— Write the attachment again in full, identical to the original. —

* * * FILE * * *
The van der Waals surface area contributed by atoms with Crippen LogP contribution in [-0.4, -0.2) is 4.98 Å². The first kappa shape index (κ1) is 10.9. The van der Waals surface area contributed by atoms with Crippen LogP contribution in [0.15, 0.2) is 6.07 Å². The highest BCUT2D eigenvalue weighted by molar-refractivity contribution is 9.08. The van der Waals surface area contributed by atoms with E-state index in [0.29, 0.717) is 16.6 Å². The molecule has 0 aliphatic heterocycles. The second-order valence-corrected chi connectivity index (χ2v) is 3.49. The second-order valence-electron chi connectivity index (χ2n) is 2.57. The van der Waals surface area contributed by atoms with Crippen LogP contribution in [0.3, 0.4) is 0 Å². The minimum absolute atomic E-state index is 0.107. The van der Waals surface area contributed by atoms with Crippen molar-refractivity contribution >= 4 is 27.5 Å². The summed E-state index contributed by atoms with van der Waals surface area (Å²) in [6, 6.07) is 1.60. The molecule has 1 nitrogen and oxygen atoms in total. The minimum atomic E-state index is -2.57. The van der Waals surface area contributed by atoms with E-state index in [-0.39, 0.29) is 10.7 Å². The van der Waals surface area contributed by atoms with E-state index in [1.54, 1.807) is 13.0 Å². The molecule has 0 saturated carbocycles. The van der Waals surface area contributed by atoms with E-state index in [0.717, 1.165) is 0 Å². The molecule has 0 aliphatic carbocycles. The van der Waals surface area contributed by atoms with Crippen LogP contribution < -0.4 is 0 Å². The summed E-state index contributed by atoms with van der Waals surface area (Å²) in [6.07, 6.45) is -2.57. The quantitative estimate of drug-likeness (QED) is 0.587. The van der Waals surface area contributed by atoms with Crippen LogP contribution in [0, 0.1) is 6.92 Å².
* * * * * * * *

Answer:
The van der Waals surface area contributed by atoms with Crippen LogP contribution in [-0.4, -0.2) is 4.98 Å². The first kappa shape index (κ1) is 10.9. The van der Waals surface area contributed by atoms with Crippen LogP contribution in [0.15, 0.2) is 6.07 Å². The highest BCUT2D eigenvalue weighted by molar-refractivity contribution is 9.08. The van der Waals surface area contributed by atoms with E-state index in [0.29, 0.717) is 16.6 Å². The molecule has 0 aliphatic heterocycles. The second-order valence-corrected chi connectivity index (χ2v) is 3.49. The second-order valence-electron chi connectivity index (χ2n) is 2.57. The van der Waals surface area contributed by atoms with Crippen LogP contribution in [0.3, 0.4) is 0 Å². The minimum absolute atomic E-state index is 0.107. The van der Waals surface area contributed by atoms with Crippen molar-refractivity contribution >= 4 is 27.5 Å². The summed E-state index contributed by atoms with van der Waals surface area (Å²) in [6, 6.07) is 1.60. The molecule has 1 nitrogen and oxygen atoms in total. The minimum atomic E-state index is -2.57. The van der Waals surface area contributed by atoms with E-state index in [-0.39, 0.29) is 10.7 Å². The van der Waals surface area contributed by atoms with E-state index in [1.54, 1.807) is 13.0 Å². The molecule has 0 saturated carbocycles. The van der Waals surface area contributed by atoms with E-state index in [0.717, 1.165) is 0 Å². The molecule has 0 aliphatic carbocycles. The van der Waals surface area contributed by atoms with Crippen LogP contribution < -0.4 is 0 Å². The summed E-state index contributed by atoms with van der Waals surface area (Å²) in [6.07, 6.45) is -2.57. The quantitative estimate of drug-likeness (QED) is 0.587. The van der Waals surface area contributed by atoms with Crippen LogP contribution in [0, 0.1) is 6.92 Å².